On October 28, 2016, the United States Court of Federal Claims issued the landmark decision of Alta Wind V Owner Lessor v. United States, opening the door for renewable energy companies to recover their full share of 1603 grant awards. This case signified a monumental victory for the renewable energy industry, as it found the Government’s reduction in 1603 grant awards to be improper in a common tax equity transaction.

As a part of the 2009 Recovery Act, Treasury implemented the 1603 grant program, under which it made payments to applicants for a portion of the cost of installing specified energy property used in a trade or business or for the production of income, in lieu of claiming the popular Production Tax Credit and Investment Tax Credit. The 1603 program offered renewable energy project developers 30% of the project’s total eligible cost basis as an alternative to renewable tax credits. As of July 31, 2016, the program had awarded $24.9 billion in grants.

However, in most situations, Treasury has not awarded applicants with their full share of grant money, often times slashing each applicant’s grant award by millions. The purpose of Treasury’s reduction in grant awards is two-fold: 1) a 6.9% slash due to sequestration and 2) an improper definition of basis. 

In Alta, the fundamental issue as to whether Treasury’s reduction of Alta’s 1603 grant was proper hinged on the proper meaning of basis. The Plaintiffs argued that basis meant the purchase price of the wind farm facilities, minus small allocations for ineligible property, whereas the Government argued that basis needed to be calculated based on the value of each project’s grant-eligible constituent parts and their development and construction costs.

In the end, the Court sided with the Plaintiffs, holding that the Government’s approach improperly excludes value from the basis of the facilities in a manner that is not supported by the 1603 program. The Court held that for 1603 purposes, basis must be calculated according to the project’s purchase prices, minus reasonable allocations for land and other grant-ineligible property.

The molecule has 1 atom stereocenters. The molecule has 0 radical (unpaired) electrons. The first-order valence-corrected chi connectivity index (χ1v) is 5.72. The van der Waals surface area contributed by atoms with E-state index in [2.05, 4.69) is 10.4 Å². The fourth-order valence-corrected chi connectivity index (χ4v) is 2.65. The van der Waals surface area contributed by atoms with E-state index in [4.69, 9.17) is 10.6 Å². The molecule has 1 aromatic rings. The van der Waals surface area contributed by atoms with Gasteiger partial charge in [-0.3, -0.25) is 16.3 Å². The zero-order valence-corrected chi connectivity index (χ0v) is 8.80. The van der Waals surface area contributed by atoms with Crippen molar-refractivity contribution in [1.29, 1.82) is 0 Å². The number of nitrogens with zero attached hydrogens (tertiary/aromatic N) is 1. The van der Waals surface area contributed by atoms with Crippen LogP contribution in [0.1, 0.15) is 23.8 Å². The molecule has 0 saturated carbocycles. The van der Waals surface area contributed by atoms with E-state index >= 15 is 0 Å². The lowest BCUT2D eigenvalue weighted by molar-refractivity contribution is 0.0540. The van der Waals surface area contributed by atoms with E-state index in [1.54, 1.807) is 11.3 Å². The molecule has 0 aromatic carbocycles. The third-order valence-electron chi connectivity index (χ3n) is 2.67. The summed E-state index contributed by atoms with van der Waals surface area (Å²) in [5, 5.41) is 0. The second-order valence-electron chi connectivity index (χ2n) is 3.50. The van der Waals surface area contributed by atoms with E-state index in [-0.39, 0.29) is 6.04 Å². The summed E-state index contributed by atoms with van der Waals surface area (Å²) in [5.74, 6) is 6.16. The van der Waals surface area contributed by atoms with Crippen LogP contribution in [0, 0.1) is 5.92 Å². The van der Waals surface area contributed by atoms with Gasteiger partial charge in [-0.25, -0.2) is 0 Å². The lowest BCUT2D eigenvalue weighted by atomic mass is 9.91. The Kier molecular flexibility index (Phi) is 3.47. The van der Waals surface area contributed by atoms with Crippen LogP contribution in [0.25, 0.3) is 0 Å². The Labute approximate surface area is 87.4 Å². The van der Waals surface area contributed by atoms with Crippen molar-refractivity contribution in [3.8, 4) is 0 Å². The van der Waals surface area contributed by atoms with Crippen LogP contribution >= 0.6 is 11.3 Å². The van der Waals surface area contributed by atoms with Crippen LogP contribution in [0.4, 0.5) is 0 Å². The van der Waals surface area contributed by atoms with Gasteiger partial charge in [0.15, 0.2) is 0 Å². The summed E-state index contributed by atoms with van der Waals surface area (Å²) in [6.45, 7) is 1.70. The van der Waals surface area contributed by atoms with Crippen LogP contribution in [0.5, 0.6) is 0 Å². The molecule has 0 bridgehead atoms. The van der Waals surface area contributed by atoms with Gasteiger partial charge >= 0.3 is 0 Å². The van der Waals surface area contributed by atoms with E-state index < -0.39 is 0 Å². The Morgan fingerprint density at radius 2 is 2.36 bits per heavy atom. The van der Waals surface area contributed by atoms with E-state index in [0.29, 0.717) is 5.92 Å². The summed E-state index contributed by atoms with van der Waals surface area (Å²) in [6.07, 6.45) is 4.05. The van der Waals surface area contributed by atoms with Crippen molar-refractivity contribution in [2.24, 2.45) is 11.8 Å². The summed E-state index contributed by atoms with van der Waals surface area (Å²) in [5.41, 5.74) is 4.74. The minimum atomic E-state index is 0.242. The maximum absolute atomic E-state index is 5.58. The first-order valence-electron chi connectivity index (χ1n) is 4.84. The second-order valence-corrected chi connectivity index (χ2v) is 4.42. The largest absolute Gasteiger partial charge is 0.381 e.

This decision has already resonated throughout the renewable energy sector, as the transaction at issue represents a common arrangement utilized by many applicants. The sale-leaseback and structure of the EPC, operations agreements, and PPA were considered by the Court to not create any peculiar circumstances and instead were viewed as valid, arm’s length transactions.

Such a sweeping Court decision has created an important precedent for all future 1603 grant litigation. Alta has paved the way for applicants who were improperly denied full 1603 awards to claim the remainder of the grants that were withheld.

The Statute of Limitations to file suit for these awards expires six years after the award was granted. With many of these Statutes of Limitations expiring July, 2017, it is imperative to file immediately.  
If you have any questions about his case and its impact on your grant award, or have questions about filing suit, please contact alliantgroup at (713) 877-9600.